Our senior trainer Kate Hookham tells us why she loves Forest School. Kate is what you would describe as an outdoors person. She loves nothing more using outdoor adventures and explorations to create valuable learning opportunities. From running around with the children at Auchlone Nature Kindergarten to maintaining the tools and grounds at our centre for excellence, getting Kate to sit down with you for an interview can be quite the task. With our upcoming Forest School courses we wanted to speak with Kate about why she is passionate about the methodology. Q: So Kate, lets talk about one of your passions - Forest School. Can you give us a quick description of what Forest School actually is? KH: Of course I can. Forest School is an approach developed by group of students and their lecturers from Bridgewater College in England after they visited Scandinavia in 1993. They were amazed by the learning methods used and so developed what they saw into a 3 level course in 1995. Forest school, in essence, is when a trained practitioner takes a group of children to a woodland space to learn. The duration is often one afternoon a week for a period of 6 weeks. It is usually associated with bush craft and the construction of a shelter and the use of knots, tools and fire but this is not essential. Forest School Level 2 allows you to become an assistant forest school leader, whereas Forest School Level 3 allows you to become a forest school leader. Q: What is the difference between Forest School and other Outdoor Learning methodologies? KH: Forest school is certified or can be a qualification depending on which agency you undertaken your training with and which country you reside in. Forest School is often bush craft focused and for a 6 week block. Outdoor learning on the other hand is an ethos. The Forest School approach could be part of your approach to outdoor learning. It is one of many different and viable methodologies. Equally you could follow the Journeys into Nature approach using the elements to explore outdoor learning and teach STEAM, or even schematic outdoor learning. Infographic about outdoor learning created from the England Natural Connections Project 2016 Q: It's a bit of a silly question, but do you have to actually have a nearby forest to take part in Forest School training? KH: No question is a silly question! You don't necessarily have to have woodland to use as it's the methodology that's important. We use the wood around Auchlone and have found it to provide children with many different learning opportunities, however not all settings have access to such a space. You can use any type of outdoor area from beaches to forests and even your own outdoor area. So long as there are sufficient outdoor resources and you are following the methodology go for it. Q: So how does the forest school methodology actually benefit children? KH: It builds up their confidence to survive and thrive in an outdoor environment. We use aspects of forest school at Auchlone and you can see how quickly children build their confidence and skills. At first, some of them can be hesitant but after a few weeks they all love it. They learn how and when to undertake Benefit Risk Assessments, how to use tools, and hit all their basic physiological needs: keeping warm, dry, having enough to eat, drink and use nature as a learning tool. Q: It definitely benefits children then, but how does it help educators and their settings? KH: A lot of educators that we work with find the idea of taking children outdoors quite intimidating, especially if it involves taking them into the beyond and remote locations. Completing forest school training can give them confidence to take children outside to learn and play. It will even help the educator boost their own skills and learn how to step outside of their comfort zone by taking risks. It of course looks good on your Curriculum Vitae and the outdoor paediatrics first aid course is something, in my opinion, all staff who take children outside should have. Settings should also be aware that while forest school is fantastic, it's not the only outdoor learning ethos out there. Settings should consider what it is they need and go for what will work best for their staff, location and resources. Photograph: leaves on a Talkaround Mat after Auchlone Nature Kindergarten's leaf hunt Q: What is your favourite thing about Forest School? KH: I am a bit of a bush craft geek and so I love learning new crafts, knots and things to cook on the fire. I love taking these new ideas to the children at Auchlone and at our holiday camps and experimenting and playing with them. For instance, at our October Camp last year I brought in some jellyfish and tried to make some jellyfish burgers with the children. They did turn out more like risotto and I don't think the office staff were too happy when I forced them to try it [she laughs]. The children absolutely loved it though and wanted to learn more about fish which is the whole point. I also really enjoy tool care and maintanence - as any of my colleagues will tell you, I am quite fussy about our tools! Q: What would be your top forest school tips to an educator? KH: Be prepared! Always have your kit ready and frequently check it to make sure it's in good condition. Make sure you go with the interests of the children and the weather for that day. And don't be afraid to try new things - I am constantly looking for new ideas to share with colleagues and to try out. You can never know enough about nature and bush craft. There is always something to learn and so much online or in great books. Q: Finally, what would you say to anyone who is considering starting their Forest School training? KH: If you love the outdoors but are a little nervous about going outside it will reassure you and justify to others why you are doing it. If you're confident in the outdoors already it will still help to sharpen your skills and understandings and will give you the qualification you need to create or support a forest school setting. It's also a tonne of fun and you get to spend time with me - you should definitely do it! Mindstretchers is running ITC Award Forest School Leaders courses in May 2019 and November 2019. Get in touch or visit our Forest School page for more information.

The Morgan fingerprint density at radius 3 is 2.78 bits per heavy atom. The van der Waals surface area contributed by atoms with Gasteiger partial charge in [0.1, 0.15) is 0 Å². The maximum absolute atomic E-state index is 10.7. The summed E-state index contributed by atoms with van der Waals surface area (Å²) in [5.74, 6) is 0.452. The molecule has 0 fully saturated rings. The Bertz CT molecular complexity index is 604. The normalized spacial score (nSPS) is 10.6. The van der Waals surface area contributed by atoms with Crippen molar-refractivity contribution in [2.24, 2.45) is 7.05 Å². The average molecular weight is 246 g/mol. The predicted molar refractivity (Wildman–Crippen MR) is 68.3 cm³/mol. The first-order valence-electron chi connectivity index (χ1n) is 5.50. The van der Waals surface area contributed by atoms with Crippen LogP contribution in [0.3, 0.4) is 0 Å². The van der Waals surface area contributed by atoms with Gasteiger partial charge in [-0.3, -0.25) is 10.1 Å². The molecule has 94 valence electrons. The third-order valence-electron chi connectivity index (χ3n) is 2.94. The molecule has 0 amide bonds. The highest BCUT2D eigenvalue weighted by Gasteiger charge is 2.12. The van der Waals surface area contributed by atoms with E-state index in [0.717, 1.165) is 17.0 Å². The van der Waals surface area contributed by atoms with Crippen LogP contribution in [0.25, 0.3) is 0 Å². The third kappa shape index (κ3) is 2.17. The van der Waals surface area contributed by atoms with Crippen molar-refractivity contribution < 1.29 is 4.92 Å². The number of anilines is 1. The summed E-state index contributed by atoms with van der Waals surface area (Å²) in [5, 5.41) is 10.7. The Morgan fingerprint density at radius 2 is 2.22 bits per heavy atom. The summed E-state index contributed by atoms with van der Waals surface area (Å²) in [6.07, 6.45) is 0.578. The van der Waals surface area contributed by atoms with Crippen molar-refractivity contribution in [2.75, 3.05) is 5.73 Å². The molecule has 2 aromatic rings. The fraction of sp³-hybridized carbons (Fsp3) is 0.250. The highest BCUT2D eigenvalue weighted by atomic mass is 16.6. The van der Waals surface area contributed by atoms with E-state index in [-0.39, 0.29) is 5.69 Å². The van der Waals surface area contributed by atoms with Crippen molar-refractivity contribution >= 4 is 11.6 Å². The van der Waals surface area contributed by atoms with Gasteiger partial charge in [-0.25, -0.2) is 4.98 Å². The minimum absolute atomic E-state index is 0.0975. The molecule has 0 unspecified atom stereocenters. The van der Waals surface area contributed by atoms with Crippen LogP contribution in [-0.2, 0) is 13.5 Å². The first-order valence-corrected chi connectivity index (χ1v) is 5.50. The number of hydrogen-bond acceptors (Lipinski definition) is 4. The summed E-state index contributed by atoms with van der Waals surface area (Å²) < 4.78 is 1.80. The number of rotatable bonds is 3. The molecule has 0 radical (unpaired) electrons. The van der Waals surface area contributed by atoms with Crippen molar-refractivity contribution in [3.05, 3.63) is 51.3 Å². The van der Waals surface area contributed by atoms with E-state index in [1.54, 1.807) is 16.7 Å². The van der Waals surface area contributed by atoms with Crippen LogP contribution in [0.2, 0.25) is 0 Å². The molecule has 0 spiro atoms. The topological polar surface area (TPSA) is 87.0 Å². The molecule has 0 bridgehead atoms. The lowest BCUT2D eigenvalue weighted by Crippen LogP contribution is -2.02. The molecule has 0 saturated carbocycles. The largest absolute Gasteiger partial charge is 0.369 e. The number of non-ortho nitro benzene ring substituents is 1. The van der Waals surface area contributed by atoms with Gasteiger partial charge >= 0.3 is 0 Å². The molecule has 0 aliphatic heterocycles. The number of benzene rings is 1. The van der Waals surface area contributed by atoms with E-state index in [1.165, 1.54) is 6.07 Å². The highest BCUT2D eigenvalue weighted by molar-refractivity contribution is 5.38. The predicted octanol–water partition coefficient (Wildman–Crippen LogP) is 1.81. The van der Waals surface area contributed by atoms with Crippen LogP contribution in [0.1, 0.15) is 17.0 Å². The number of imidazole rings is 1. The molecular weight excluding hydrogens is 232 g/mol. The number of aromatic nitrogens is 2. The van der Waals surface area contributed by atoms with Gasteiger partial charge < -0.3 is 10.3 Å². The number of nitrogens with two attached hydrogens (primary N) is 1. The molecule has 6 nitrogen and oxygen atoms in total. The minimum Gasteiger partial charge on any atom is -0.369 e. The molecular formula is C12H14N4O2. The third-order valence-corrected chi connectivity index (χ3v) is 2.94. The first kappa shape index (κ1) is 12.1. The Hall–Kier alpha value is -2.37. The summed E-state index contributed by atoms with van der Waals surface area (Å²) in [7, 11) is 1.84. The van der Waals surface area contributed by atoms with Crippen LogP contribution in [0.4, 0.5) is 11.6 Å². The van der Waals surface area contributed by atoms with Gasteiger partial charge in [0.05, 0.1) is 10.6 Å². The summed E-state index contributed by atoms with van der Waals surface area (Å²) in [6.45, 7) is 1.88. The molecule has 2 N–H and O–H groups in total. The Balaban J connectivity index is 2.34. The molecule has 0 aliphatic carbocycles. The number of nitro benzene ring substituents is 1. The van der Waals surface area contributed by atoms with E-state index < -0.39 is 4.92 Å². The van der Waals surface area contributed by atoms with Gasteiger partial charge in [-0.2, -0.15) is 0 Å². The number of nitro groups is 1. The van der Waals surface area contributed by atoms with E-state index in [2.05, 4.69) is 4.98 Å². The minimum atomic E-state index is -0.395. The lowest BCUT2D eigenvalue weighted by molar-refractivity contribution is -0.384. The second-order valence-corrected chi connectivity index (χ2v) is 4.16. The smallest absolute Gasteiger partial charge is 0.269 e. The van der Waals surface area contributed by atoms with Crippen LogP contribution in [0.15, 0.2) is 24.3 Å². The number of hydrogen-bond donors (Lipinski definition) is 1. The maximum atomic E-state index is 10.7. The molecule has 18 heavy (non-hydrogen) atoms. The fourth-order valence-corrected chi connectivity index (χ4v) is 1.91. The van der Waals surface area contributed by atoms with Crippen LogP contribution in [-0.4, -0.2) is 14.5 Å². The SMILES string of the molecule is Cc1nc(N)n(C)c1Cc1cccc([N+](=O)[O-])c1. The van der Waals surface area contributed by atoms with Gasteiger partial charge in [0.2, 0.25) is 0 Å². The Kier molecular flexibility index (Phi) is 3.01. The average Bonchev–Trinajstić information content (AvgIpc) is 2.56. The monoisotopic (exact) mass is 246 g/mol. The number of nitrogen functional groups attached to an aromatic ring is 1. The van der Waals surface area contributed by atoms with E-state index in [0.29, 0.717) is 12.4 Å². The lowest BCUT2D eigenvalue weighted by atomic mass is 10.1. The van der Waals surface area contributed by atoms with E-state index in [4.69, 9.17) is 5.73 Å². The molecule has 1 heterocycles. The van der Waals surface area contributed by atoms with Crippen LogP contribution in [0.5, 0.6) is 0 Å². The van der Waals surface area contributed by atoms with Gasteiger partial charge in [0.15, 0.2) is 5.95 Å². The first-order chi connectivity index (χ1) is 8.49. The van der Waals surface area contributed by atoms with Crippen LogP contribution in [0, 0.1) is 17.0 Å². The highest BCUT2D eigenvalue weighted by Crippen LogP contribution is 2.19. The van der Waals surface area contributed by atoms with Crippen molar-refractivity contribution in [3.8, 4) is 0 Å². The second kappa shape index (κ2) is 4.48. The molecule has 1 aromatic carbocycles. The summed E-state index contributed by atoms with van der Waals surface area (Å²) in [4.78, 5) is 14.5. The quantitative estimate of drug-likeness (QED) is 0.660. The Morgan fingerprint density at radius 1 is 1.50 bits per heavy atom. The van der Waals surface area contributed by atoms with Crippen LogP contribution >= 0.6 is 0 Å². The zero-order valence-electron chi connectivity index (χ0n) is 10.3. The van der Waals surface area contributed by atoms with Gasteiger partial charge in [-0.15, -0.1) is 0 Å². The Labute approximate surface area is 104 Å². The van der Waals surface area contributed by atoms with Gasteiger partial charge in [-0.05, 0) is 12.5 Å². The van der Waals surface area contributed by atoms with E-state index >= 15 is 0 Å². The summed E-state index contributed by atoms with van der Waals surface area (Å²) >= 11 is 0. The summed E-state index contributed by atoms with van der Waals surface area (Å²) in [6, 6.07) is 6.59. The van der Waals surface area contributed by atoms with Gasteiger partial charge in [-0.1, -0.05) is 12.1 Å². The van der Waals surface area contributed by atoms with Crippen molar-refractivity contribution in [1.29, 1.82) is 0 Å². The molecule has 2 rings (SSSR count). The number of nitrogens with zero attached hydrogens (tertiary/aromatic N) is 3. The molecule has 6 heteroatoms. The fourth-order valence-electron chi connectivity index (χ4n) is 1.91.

“Kinaesthetic learners learn by experiencing in a practical way, through doing, moving and touching.” Call & Featherstone (2010) Kinaesthetic children learn through movement, both small and large scale. The Floorbook Approach developed by Claire Warden suggest different ways to facilitate learning for these children, by helping children: Work on the Talking and Thinking Tree as they move around during a session. Share thinking on consultation boards when they are outside. Share ideas on large outdoor Talking and Thinking Trees so they can run to and from the tree, gathering objects from around the nursery or outside. Share their ideas as they walk or crawl around the Talkaround Mat. Engage with 3D Talking Tubs so they can handle objects and talk at the same time. What is a Talking and Thinking Tree? Through working with young children, and those that respond to movement based learning, Claire Warden felt there was a need to create a way for children to share their ideas whilst being on the move. The Talking and Thinking Tree can be an artificial tree or a real one. Its purpose is to focus the children on a point so that gathering their ideas becomes a physical, active process rather than a sedentary one. Four reasons to use a Talking and Thinking Tree: Visualisation can boost the brain’s ability to remember information. Affirmation provided by the feedback loop of putting objects on a tree encourages children to share. The Talking and Thinking Tree focuses children in visual, kinaesthetic and sensorial ways. The accompanying talk stimulates the auditory sense. Children’s ideas can be sorted along physical ‘lines of thought’ to make planning more coherent. Any new strategy stimulates interest from a group of children. At first the interest takes over the thinking. Gradually as the novelty wears off children integrate the strategies into the main play room. The feeling of achievement must be powerful, since often reluctant writers will create leaf after leaf just to hang them on the tree. The feedback loop is immediate and encourages them to keep on recording their thinking. Children have a great ability to develop an understanding of the world around them; they will share it in a way that makes sense to them which is often not in the language or style the adults use. The Talking and Thinking Tree is a strategy that allows kinaesthetic children to engage in learning at any stage of education. If you would like to find out more about using Talking and Thinking Trees in your setting, Claire Warden is covering this topic in her next webinar on Tuesday 30th April 2019. From setting up the tree to using the leaves to explore lines of thought, Claire will explain the process from start to finish. Find out more…